After conducting a physical examination on the patient’s, the ear, nose, and throat (ENT) specialist obtained from ear specimens, (two sets of samples) using a special ear speculum suction curette or a sterile loop. Then, ENT specialist obtained pairs of ear specimens using a special ear speculum, suction curette, or a sterile loop. A set of specimens was prepared on slides for direct visual examination, and another set was inoculated into chocolate agar medium (HiMedia, Mumbai, India), which is an enriched medium for culturing of almost all bacteria that may be a cause of externa otitis, as well as into blood agar medium (Merck, Darmstadt, Germany) for transportation of samples to the Microbiology Laboratory of Babol university of medical sciences. The inoculated media were incubated at 37°C for 18 - 24 hours (chocolate agar media were incubated in a 5% CO2 atmosphere).

For direct examination, the samples were stained following the Gram-staining procedure, and were microscopically studied. Samples that were negative for bacteria in this direct examination were excluded from further analysis. Bacterial colonies were identified via Gram-staining results, from the shape of the bacteria, and the appropriate diagnostic test results. After isolation of bacteria from culture, bacteria were cultured in other media, such as TSI (Merck, Darmstadt, Germany), Urea agar (Merck, Darmstadt, Germany), Simmon’s citrate agar (Merck, Darmstadt, Germany), SIM (Merck, Darmstadt, Germany), and lysine decarboxylase (HiMedia, Mumbai, India), according to the primary culture results.

3.3. Data Analysis Methods

All the data were entered into the Statistical Package for Social Sciences (SPSS) software version 18 and this information was used to determine the mean and SD.

3.4. Ethical Considerations

Babol university of medical sciences provided ethical approval for this study (8929512, 19 Dec 2009). All data obtained were kept confidential.

4. Results

One hundred and sixteen individuals were positive for the presence of bacteria upon direct examination of the specimens. The average age of the patient group as a whole was 43.87 ± 18.08 years, and that for women and men were 30.02 ± 15.00 years and 49.64 ± 17.71 years, respectively. Individuals aged between 35 and 44 years were the most affected (25.00%), while those aged between 55 and 64 years were least affected (Table 1).

Table 1 . Age distribution of patients with bacterial otitis externa attending the Ayatollah Rouhani Hospital in Babol, Iran
Age Group, yValues a
15 - 2415 (12.93)
25 - 3420 (17.24)
35 - 4429 (25.00)
45 - 5424 (20.69)
55 - 6413 (11.21)
> 6415 (12.93)
Total116 (100)

aData are presented as No. (%).

Women were more commonly affected with bacterial otitis externa (54.31%) than men (45.69%). Of the affected individuals, 90 people (77.59%) lived in urban areas and the rest in rural areas. The most common occupation was housekeeping (37.07%), followed by self-employment (19.83%), and out patients (18.1%); driving was the lowest-paid occupation in this study (2.59%). Hearing loss (90.51%), swelling (89.66%), and itching (88.79%) were the symptoms most commonly present in patients. Almost all of the patients had two or more symptoms related to the ear canal, and swelling and logorrhea were commonly present upon ear examination (Table 2).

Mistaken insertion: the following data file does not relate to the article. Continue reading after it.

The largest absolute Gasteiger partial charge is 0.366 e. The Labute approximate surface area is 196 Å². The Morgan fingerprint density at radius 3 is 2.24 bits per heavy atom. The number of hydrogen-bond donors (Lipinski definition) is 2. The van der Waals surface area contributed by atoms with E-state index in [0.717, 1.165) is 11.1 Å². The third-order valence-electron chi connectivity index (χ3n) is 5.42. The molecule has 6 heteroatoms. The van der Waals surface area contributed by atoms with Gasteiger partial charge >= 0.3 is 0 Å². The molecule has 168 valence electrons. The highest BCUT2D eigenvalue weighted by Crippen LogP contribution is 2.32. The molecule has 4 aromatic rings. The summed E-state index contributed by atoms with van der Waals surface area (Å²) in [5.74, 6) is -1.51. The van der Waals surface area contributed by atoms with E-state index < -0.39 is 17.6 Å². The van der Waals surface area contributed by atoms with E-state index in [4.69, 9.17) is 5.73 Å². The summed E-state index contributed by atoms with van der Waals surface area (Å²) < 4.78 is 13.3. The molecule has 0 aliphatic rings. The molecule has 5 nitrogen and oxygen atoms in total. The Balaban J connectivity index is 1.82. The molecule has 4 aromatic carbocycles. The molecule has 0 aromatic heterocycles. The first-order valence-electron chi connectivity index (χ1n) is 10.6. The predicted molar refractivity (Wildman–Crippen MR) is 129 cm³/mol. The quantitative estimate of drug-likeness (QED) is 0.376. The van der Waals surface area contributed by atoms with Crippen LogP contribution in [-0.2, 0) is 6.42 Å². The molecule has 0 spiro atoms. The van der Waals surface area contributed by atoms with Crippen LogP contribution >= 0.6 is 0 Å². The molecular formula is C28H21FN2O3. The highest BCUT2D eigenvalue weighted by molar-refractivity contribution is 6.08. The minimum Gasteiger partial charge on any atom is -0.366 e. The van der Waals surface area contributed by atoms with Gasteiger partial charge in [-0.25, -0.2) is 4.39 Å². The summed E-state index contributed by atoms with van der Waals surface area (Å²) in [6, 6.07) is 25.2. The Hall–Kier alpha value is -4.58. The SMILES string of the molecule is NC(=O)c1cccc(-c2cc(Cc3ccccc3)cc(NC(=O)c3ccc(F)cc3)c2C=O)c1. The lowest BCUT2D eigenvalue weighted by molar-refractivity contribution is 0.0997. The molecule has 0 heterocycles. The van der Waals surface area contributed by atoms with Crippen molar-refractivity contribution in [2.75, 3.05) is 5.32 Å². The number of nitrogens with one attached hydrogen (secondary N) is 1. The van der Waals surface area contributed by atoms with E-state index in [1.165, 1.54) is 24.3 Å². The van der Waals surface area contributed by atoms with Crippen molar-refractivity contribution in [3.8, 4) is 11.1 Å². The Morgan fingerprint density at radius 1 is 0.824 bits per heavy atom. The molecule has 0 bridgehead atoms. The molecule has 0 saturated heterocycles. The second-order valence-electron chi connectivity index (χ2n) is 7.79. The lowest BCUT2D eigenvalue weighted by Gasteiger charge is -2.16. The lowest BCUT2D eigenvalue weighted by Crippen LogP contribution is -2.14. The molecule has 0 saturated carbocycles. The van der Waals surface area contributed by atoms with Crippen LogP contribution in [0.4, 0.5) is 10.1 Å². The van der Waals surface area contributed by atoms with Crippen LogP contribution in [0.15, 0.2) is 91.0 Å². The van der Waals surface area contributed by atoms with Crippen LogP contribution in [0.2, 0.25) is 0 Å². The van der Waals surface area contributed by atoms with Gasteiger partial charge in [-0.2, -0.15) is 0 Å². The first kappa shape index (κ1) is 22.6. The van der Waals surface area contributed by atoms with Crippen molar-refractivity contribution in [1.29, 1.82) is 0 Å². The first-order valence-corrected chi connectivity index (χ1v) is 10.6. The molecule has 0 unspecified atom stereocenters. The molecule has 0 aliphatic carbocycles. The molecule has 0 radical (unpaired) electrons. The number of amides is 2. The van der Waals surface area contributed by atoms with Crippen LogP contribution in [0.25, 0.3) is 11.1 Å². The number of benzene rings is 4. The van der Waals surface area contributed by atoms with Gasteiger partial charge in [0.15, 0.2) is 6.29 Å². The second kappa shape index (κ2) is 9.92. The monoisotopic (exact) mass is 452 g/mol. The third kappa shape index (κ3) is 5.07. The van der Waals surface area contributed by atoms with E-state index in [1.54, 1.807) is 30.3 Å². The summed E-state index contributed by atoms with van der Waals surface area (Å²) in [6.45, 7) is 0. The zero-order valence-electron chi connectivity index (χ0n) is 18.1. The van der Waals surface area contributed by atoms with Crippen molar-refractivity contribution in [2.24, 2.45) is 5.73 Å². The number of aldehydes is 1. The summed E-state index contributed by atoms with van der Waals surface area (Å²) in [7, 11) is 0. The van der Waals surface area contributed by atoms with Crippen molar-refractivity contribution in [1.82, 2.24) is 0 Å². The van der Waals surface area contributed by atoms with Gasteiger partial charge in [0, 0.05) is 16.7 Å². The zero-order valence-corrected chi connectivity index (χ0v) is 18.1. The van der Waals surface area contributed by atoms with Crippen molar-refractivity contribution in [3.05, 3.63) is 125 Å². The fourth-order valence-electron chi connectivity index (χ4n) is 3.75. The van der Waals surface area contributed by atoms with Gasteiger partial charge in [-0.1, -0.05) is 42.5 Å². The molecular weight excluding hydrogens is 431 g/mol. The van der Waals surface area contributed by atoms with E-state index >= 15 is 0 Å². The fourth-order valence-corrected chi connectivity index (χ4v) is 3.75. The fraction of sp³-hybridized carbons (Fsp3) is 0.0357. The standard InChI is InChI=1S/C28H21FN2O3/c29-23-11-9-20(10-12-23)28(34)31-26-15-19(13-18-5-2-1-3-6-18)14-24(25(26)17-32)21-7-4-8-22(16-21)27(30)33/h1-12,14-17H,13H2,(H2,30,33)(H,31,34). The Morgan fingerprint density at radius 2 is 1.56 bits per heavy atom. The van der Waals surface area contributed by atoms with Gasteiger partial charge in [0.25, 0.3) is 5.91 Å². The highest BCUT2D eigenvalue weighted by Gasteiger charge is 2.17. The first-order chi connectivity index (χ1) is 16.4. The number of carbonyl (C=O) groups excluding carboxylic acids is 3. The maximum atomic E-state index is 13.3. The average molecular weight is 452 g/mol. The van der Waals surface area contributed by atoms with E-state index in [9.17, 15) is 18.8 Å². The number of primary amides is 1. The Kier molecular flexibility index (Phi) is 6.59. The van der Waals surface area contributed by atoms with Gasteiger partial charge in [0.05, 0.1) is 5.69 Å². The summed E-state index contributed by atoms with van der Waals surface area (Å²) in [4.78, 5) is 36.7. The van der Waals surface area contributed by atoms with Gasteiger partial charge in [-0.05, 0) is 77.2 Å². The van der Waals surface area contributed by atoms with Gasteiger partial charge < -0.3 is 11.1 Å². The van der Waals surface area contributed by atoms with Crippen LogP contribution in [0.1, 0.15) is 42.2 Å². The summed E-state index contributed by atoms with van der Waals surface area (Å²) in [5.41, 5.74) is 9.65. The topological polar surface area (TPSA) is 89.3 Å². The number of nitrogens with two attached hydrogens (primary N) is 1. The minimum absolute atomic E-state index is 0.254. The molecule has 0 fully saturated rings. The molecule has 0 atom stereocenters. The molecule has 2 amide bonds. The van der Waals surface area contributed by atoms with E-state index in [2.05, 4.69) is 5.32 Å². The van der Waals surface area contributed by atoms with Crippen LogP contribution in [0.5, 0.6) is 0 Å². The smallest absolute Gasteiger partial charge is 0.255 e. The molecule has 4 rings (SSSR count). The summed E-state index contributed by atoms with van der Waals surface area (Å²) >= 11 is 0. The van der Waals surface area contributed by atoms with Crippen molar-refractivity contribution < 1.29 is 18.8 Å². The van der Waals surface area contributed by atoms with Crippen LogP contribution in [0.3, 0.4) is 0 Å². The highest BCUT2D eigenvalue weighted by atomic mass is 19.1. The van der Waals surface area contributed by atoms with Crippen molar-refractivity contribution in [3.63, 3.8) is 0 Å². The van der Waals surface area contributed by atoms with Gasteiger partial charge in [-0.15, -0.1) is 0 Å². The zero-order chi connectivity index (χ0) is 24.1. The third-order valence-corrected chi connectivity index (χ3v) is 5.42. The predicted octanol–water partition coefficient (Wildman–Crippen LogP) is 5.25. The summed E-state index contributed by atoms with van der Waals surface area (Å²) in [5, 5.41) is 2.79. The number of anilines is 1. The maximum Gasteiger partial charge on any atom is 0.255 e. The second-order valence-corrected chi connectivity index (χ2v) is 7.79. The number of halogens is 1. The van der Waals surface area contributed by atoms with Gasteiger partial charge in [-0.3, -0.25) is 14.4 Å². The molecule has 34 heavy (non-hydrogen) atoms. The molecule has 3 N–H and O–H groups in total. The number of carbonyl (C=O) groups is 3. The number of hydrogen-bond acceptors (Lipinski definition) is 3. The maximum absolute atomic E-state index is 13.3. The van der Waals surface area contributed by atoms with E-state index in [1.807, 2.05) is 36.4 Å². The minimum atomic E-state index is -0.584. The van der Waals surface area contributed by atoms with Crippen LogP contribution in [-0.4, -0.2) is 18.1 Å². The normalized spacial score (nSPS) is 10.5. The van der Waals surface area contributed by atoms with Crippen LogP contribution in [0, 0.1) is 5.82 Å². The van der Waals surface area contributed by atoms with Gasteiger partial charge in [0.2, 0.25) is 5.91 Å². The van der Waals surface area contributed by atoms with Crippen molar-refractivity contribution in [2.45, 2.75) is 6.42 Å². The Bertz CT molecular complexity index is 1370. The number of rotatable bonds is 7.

Table 2. Demographical Data of Patients With Bacterial Otitis Externa, Babol, Iran.
VariablesValues a
Employment
Housekeeper43 (37.07)
Self-employed 23 (19.83)
Employee21 (18.1)
Student9 (7.76)
Farmer 6 (5.17)
Retired 4 (3.45)
Driver3 (2.59)
Unknown7 (6.03)
Symptoms
Hearing loss105 (90.51)
Swelling104 (89.66)
Itching103 (88.79)
Otorrhea 102 (87.93)
Pain93 (80.17)
Signs
Swelling109 (93.96)
Otorrhea100 (86.21)

aData are presented as No. (%).

Gram-positive cocci, at a frequency of 33.93%, were the bacteria most frequently detected in the direct examination, followed by Gram-positive bacilli, at 33.62%; among the specimens, 6.89% showed mixed infection, with co-infection with Gram-positive cocci and Gram-positive bacilli seen in 3.45% of the otitis externa samples (Table 3).

Table 3. Microorganisms Present in Otitis Externa Specimens From Northern Iran
Organism (s)Values a
Cocci g+ b44 (37.93)
Cocci g-8 (6.9)
Bacilli g+39 (33.62)
Bacilli g-17 (14.66)
Cocci g+ and bacilli g+4 (3.45)
Cocci g+ and bacilli g-1 (0.86)
Cocci g- and bacilli g+2 (1.72)
Bacilli g+ and bacilli g-1 (0.86)
Total116 (100)

aData are presented as No. (%).

b G, Gram-staining.

After culturing the samples, Bacilli spp. and coagulase-negative staphylococci, at 22.41% and 19.83%, respectively, were identified as the most prevalent organisms in otitis externa. Proteus spp., at 0.86%, were the bacteria least frequently present. No colonies grew in 12.94% of samples (Table 4).

Table 4. Bacteria Isolated From Ear Canal Cultures of Otitis Externa Samples
Type of Bacteria/Bacteria NameValues a
Cocci g+ b
Streptococcus spp.7 (6.03)
Staphylococcus aureus7 (6.03)
Taphylococcus coagulase negative23 (19.83)
Bacilli g+
Bacillus spp.26 (22.41)
Diphtheroid spp.20 (17.24)
Bacilli g-
Pseudomonas spp.14 (12.07)
Proteus spp.1 (0.86)
Undefined3 (2.59)
--
Not grown15 (12.94)
--
Total116 (100)
--

aData are presented as No. (%).

b G, Gram-staining.

5. Discussion

One hundred and sixteen patients with otitis externa were enrolled after examination. Among these patients, 54.31% were females and the rest were males. The present study showed that the most abundant organisms isolated from patients with otitis externa were Bacilli spp., coagulase-negative staphylococci,Diphtheroid spp., and Pseudomonas spp. Battikhi et al., in Oman, studied 180 patients who were referred to the hospital due to acute otitis externa; of these, 100 patients were men (55.5%) (16). Cheong et al. studied 91 patients with logorrhea (July 2010 to February 2011) in Singapore, and found a frequency of 52.7% of male patients (17). Burgos et al. (11) reported that 56% of people suffering externa otitis were males, with an average age of 30.5 years. Hajjartabar reported that 32.21% of patients with otitis externa were women (18). Although women tend to be more health-conscious, most of the women in our study were housekeepers, which may have contributed to the condition as relative humidity can affect ear conditions, as reported previously in other studies on otitis in general (9, 11, 19).